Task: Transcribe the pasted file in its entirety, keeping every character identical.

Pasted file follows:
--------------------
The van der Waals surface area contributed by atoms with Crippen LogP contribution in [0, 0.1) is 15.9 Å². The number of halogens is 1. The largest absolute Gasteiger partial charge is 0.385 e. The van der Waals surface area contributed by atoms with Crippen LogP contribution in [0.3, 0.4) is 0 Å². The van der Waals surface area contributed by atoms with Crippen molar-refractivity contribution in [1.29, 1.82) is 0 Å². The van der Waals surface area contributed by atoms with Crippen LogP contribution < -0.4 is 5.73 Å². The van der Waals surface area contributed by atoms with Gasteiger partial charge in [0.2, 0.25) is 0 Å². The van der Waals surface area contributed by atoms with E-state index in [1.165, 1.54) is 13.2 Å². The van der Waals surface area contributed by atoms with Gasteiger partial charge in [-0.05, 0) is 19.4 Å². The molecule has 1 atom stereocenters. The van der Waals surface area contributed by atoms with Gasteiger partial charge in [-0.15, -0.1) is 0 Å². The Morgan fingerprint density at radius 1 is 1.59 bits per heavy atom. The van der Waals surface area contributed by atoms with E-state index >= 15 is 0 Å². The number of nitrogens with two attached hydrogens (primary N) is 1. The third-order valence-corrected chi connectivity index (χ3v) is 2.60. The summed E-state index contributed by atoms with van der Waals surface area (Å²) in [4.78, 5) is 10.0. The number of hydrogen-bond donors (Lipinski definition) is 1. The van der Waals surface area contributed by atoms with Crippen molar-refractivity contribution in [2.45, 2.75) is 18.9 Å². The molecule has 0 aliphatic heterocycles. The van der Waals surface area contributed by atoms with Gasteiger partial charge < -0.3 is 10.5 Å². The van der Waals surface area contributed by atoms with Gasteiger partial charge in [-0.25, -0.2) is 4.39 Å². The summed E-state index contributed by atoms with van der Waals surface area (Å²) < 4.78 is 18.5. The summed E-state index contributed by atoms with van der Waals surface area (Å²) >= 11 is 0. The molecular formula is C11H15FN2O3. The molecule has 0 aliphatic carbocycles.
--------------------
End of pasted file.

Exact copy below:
The van der Waals surface area contributed by atoms with Crippen LogP contribution in [0, 0.1) is 15.9 Å². The number of halogens is 1. The largest absolute Gasteiger partial charge is 0.385 e. The van der Waals surface area contributed by atoms with Crippen LogP contribution in [0.3, 0.4) is 0 Å². The van der Waals surface area contributed by atoms with Crippen molar-refractivity contribution in [1.29, 1.82) is 0 Å². The van der Waals surface area contributed by atoms with Crippen LogP contribution < -0.4 is 5.73 Å². The van der Waals surface area contributed by atoms with Gasteiger partial charge in [0.2, 0.25) is 0 Å². The van der Waals surface area contributed by atoms with E-state index in [1.165, 1.54) is 13.2 Å². The van der Waals surface area contributed by atoms with Gasteiger partial charge in [-0.05, 0) is 19.4 Å². The molecule has 1 atom stereocenters. The van der Waals surface area contributed by atoms with Gasteiger partial charge in [-0.15, -0.1) is 0 Å². The Morgan fingerprint density at radius 1 is 1.59 bits per heavy atom. The van der Waals surface area contributed by atoms with E-state index >= 15 is 0 Å². The number of nitrogens with two attached hydrogens (primary N) is 1. The third-order valence-corrected chi connectivity index (χ3v) is 2.60. The summed E-state index contributed by atoms with van der Waals surface area (Å²) in [4.78, 5) is 10.0. The number of hydrogen-bond donors (Lipinski definition) is 1. The van der Waals surface area contributed by atoms with Crippen molar-refractivity contribution in [2.45, 2.75) is 18.9 Å². The molecule has 0 aliphatic heterocycles. The van der Waals surface area contributed by atoms with Gasteiger partial charge < -0.3 is 10.5 Å². The van der Waals surface area contributed by atoms with Gasteiger partial charge in [-0.25, -0.2) is 4.39 Å². The summed E-state index contributed by atoms with van der Waals surface area (Å²) < 4.78 is 18.5. The summed E-state index contributed by atoms with van der Waals surface area (Å²) >= 11 is 0. The molecular formula is C11H15FN2O3. The molecule has 0 aliphatic carbocycles.